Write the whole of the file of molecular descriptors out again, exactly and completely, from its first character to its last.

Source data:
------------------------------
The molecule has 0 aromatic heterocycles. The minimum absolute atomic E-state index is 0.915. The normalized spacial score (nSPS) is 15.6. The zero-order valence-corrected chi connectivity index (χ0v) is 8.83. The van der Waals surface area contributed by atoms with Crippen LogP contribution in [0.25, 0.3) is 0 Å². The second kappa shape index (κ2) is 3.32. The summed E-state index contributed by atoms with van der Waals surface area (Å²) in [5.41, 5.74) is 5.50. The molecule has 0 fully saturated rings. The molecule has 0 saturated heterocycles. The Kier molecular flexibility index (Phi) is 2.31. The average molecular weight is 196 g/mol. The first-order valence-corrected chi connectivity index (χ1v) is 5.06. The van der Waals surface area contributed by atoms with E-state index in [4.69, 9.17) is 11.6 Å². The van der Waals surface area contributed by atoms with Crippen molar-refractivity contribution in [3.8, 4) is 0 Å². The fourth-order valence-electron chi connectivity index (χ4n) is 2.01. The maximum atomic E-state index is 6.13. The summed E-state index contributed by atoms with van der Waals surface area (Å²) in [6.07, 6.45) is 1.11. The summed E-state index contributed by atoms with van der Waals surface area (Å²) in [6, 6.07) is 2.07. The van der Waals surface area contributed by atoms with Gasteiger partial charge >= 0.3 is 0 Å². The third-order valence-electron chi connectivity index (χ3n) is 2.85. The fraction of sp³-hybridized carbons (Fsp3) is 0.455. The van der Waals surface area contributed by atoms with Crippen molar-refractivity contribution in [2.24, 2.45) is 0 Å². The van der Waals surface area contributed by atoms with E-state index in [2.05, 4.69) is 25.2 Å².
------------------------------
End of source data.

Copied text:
The molecule has 0 aromatic heterocycles. The minimum absolute atomic E-state index is 0.915. The normalized spacial score (nSPS) is 15.6. The zero-order valence-corrected chi connectivity index (χ0v) is 8.83. The van der Waals surface area contributed by atoms with Crippen LogP contribution in [0.25, 0.3) is 0 Å². The second kappa shape index (κ2) is 3.32. The summed E-state index contributed by atoms with van der Waals surface area (Å²) in [5.41, 5.74) is 5.50. The molecule has 0 fully saturated rings. The molecule has 0 saturated heterocycles. The Kier molecular flexibility index (Phi) is 2.31. The average molecular weight is 196 g/mol. The first-order valence-corrected chi connectivity index (χ1v) is 5.06. The van der Waals surface area contributed by atoms with E-state index in [4.69, 9.17) is 11.6 Å². The van der Waals surface area contributed by atoms with Crippen molar-refractivity contribution in [3.8, 4) is 0 Å². The fourth-order valence-electron chi connectivity index (χ4n) is 2.01. The maximum atomic E-state index is 6.13. The summed E-state index contributed by atoms with van der Waals surface area (Å²) in [6.07, 6.45) is 1.11. The summed E-state index contributed by atoms with van der Waals surface area (Å²) in [6, 6.07) is 2.07. The van der Waals surface area contributed by atoms with Gasteiger partial charge >= 0.3 is 0 Å². The third-order valence-electron chi connectivity index (χ3n) is 2.85. The fraction of sp³-hybridized carbons (Fsp3) is 0.455. The van der Waals surface area contributed by atoms with Crippen molar-refractivity contribution in [2.24, 2.45) is 0 Å². The van der Waals surface area contributed by atoms with E-state index in [2.05, 4.69) is 25.2 Å².